Everest has always been a dangerous place, and 2016 has just seen its first deaths of the climbing season. Since last Thursday, Everest has claimed four lives, and two people remain missing.
A 25-year-old named Phurbu Sherpa fell while trying to fix a route just 150 meters below Everest’s summit on Thursday. Eric Arnold of the Netherlands died on Friday while coming back from the summit–a heart attack is suspected. Maria Strydom of Australia died somewhere between Camp IV and the summit on Saturday after a rescue attempt to reach her failed. And Subash Paul died of altitude illness at Base Camp II on Sunday. Two of his teammates have been missing since Saturday are still unaccounted for, according to CNN.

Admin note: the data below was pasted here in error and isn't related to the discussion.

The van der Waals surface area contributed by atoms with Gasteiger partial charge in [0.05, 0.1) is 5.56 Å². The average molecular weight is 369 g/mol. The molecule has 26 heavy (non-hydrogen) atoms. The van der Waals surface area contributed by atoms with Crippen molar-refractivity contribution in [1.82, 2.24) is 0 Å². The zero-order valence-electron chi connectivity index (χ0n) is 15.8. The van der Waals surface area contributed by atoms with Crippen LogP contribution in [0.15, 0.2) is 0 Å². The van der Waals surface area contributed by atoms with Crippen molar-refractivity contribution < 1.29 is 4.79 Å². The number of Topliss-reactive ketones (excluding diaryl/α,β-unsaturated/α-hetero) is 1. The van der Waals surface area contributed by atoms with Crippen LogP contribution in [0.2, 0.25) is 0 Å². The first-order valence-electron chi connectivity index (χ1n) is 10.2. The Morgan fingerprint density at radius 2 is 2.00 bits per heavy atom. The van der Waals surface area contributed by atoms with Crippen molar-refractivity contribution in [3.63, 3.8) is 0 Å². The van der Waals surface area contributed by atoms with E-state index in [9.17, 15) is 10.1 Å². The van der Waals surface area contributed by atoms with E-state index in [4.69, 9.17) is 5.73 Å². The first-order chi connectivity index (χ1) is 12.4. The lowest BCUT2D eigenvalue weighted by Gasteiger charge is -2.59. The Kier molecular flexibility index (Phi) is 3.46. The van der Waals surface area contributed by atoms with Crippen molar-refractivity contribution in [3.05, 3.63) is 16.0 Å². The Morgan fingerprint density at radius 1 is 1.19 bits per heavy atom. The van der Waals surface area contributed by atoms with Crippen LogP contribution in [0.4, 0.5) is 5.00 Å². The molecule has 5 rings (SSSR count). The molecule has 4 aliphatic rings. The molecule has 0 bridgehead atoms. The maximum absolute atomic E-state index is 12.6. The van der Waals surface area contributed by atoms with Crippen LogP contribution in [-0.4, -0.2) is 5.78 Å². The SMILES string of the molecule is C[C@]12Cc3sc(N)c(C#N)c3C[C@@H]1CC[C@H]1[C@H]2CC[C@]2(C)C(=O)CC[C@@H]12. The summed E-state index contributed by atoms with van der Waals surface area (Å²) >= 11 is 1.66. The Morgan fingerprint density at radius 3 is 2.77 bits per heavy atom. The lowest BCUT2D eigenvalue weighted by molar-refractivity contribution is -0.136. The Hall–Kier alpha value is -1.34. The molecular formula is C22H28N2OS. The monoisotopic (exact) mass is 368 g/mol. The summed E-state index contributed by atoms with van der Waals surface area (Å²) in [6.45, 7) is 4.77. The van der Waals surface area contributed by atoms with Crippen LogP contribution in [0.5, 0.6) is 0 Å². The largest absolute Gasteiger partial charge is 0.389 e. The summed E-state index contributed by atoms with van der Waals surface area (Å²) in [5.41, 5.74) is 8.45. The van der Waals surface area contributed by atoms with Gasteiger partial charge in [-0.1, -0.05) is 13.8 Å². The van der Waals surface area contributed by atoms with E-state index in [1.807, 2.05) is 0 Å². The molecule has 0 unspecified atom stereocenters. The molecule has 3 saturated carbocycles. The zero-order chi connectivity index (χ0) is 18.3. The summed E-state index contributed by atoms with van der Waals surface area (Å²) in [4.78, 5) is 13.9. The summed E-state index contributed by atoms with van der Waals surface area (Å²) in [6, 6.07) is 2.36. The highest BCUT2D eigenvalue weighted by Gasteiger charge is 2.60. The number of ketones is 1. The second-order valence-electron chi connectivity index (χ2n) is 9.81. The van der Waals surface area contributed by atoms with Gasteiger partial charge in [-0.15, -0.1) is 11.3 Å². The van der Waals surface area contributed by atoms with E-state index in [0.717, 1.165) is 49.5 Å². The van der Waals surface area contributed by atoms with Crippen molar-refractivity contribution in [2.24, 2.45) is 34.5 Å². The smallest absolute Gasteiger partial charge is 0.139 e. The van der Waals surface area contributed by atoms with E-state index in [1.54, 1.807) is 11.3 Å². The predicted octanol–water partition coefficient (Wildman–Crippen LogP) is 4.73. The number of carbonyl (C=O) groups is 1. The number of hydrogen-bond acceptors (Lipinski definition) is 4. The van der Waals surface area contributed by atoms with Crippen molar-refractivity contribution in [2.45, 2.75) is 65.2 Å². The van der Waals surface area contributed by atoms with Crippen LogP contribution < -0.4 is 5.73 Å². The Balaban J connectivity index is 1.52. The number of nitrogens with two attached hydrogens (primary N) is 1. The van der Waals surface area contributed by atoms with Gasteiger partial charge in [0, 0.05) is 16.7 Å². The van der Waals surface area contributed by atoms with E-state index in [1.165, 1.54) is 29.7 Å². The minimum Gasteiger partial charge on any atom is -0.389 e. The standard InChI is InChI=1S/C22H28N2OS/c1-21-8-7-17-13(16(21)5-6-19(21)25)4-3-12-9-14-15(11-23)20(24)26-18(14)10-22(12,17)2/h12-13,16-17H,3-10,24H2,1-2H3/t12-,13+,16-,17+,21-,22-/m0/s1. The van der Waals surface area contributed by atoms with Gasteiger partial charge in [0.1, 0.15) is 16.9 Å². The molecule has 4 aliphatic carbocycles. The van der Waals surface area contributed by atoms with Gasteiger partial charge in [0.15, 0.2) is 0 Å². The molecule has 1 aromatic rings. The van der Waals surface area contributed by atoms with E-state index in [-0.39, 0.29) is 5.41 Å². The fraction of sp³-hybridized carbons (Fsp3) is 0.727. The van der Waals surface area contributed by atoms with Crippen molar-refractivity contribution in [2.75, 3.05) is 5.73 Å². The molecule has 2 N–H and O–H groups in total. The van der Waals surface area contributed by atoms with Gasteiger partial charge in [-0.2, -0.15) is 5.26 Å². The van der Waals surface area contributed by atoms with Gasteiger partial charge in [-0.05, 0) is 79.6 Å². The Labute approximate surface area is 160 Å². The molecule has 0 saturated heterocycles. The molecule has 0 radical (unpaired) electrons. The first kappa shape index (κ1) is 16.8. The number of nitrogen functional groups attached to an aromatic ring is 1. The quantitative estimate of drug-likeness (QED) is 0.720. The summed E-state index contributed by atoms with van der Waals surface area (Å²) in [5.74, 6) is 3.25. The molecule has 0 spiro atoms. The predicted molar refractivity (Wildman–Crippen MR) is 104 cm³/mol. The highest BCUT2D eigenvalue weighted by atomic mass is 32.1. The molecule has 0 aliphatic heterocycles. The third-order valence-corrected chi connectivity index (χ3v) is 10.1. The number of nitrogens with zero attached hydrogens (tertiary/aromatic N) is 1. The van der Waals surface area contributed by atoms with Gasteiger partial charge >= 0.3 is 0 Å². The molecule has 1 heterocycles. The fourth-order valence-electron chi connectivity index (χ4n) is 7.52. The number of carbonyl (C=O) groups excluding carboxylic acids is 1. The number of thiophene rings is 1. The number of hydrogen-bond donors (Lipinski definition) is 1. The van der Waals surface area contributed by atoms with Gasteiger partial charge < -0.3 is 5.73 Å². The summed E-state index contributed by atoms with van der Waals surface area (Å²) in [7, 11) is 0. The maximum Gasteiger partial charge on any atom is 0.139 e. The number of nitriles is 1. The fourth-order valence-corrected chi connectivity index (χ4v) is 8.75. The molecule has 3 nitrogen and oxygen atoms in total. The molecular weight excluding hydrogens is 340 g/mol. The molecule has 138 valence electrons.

Whenever these first deaths of the season happen–and they inevitably do–it’s easy to say that Everest just isn’t what it used to be. Many of those who perish are a part of the guiding industry–either clients, Western guides or Sherpas–that have overtaken the mountain in recent decades. Some might say that Everest was once was the zenith of exploration, and today it’s a circus of guided groups, frozen bodies and undecomposed human waste. And while it’s true that the experience of climbing Everest has changed dramatically, many of the challenges involved in an ascent remain the same. Here’s the science behind why Everest is such a dangerous and deadly place: